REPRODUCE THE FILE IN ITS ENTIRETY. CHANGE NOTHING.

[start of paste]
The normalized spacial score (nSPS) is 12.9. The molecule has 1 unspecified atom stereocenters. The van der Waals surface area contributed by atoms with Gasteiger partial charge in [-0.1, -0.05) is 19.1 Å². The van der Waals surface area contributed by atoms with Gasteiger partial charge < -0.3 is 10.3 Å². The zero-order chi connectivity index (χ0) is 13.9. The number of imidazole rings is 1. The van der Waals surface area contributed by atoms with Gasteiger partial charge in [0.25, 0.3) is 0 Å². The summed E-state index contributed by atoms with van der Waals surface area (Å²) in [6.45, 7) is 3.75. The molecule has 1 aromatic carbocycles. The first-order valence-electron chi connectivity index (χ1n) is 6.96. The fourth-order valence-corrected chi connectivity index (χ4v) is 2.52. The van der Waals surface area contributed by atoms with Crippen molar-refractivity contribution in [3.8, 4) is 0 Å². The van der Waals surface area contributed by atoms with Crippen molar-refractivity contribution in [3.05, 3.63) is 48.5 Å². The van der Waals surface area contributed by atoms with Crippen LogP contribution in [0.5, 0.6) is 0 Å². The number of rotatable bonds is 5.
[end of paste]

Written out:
The normalized spacial score (nSPS) is 12.9. The molecule has 1 unspecified atom stereocenters. The van der Waals surface area contributed by atoms with Gasteiger partial charge in [-0.1, -0.05) is 19.1 Å². The van der Waals surface area contributed by atoms with Gasteiger partial charge < -0.3 is 10.3 Å². The zero-order chi connectivity index (χ0) is 13.9. The number of imidazole rings is 1. The van der Waals surface area contributed by atoms with Gasteiger partial charge in [0.25, 0.3) is 0 Å². The summed E-state index contributed by atoms with van der Waals surface area (Å²) in [6.45, 7) is 3.75. The molecule has 1 aromatic carbocycles. The first-order valence-electron chi connectivity index (χ1n) is 6.96. The fourth-order valence-corrected chi connectivity index (χ4v) is 2.52. The van der Waals surface area contributed by atoms with Crippen molar-refractivity contribution in [3.8, 4) is 0 Å². The van der Waals surface area contributed by atoms with Crippen molar-refractivity contribution in [3.05, 3.63) is 48.5 Å². The van der Waals surface area contributed by atoms with Crippen LogP contribution in [0.5, 0.6) is 0 Å². The number of rotatable bonds is 5.